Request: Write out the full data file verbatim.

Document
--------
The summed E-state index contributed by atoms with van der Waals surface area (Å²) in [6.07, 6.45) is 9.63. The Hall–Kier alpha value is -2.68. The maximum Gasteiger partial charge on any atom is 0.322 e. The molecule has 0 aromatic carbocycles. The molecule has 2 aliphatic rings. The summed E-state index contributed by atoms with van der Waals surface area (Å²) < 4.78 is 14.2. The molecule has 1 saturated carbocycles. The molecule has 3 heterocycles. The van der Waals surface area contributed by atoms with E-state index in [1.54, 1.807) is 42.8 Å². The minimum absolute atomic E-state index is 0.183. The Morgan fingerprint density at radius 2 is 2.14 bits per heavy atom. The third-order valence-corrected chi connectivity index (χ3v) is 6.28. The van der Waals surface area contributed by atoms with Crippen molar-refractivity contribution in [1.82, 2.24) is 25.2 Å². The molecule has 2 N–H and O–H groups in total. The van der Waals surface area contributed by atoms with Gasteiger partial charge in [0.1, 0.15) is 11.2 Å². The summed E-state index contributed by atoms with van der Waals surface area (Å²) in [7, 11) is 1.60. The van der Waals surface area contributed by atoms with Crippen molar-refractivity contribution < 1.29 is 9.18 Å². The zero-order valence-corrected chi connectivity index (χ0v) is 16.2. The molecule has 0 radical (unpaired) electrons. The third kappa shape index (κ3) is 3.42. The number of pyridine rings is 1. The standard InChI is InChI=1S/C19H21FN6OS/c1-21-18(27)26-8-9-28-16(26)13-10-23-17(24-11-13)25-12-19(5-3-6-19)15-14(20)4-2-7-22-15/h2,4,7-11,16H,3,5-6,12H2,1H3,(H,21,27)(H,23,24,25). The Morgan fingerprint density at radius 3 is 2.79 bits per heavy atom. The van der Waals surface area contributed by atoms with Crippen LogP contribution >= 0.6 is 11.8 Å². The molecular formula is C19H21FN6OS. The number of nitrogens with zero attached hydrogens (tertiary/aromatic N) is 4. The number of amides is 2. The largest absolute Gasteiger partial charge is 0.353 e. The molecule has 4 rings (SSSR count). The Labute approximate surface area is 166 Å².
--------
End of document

The summed E-state index contributed by atoms with van der Waals surface area (Å²) in [6.07, 6.45) is 9.63. The Hall–Kier alpha value is -2.68. The maximum Gasteiger partial charge on any atom is 0.322 e. The molecule has 0 aromatic carbocycles. The molecule has 2 aliphatic rings. The summed E-state index contributed by atoms with van der Waals surface area (Å²) < 4.78 is 14.2. The molecule has 1 saturated carbocycles. The molecule has 3 heterocycles. The van der Waals surface area contributed by atoms with E-state index in [1.54, 1.807) is 42.8 Å². The minimum absolute atomic E-state index is 0.183. The Morgan fingerprint density at radius 2 is 2.14 bits per heavy atom. The third-order valence-corrected chi connectivity index (χ3v) is 6.28. The van der Waals surface area contributed by atoms with Crippen molar-refractivity contribution in [1.82, 2.24) is 25.2 Å². The molecule has 2 N–H and O–H groups in total. The van der Waals surface area contributed by atoms with Gasteiger partial charge in [0.1, 0.15) is 11.2 Å². The summed E-state index contributed by atoms with van der Waals surface area (Å²) in [7, 11) is 1.60. The van der Waals surface area contributed by atoms with Crippen molar-refractivity contribution < 1.29 is 9.18 Å². The zero-order valence-corrected chi connectivity index (χ0v) is 16.2. The molecule has 0 radical (unpaired) electrons. The third kappa shape index (κ3) is 3.42. The number of pyridine rings is 1. The standard InChI is InChI=1S/C19H21FN6OS/c1-21-18(27)26-8-9-28-16(26)13-10-23-17(24-11-13)25-12-19(5-3-6-19)15-14(20)4-2-7-22-15/h2,4,7-11,16H,3,5-6,12H2,1H3,(H,21,27)(H,23,24,25). The Morgan fingerprint density at radius 3 is 2.79 bits per heavy atom. The van der Waals surface area contributed by atoms with Crippen LogP contribution >= 0.6 is 11.8 Å². The molecular formula is C19H21FN6OS. The number of nitrogens with zero attached hydrogens (tertiary/aromatic N) is 4. The number of amides is 2. The largest absolute Gasteiger partial charge is 0.353 e. The molecule has 4 rings (SSSR count). The Labute approximate surface area is 166 Å².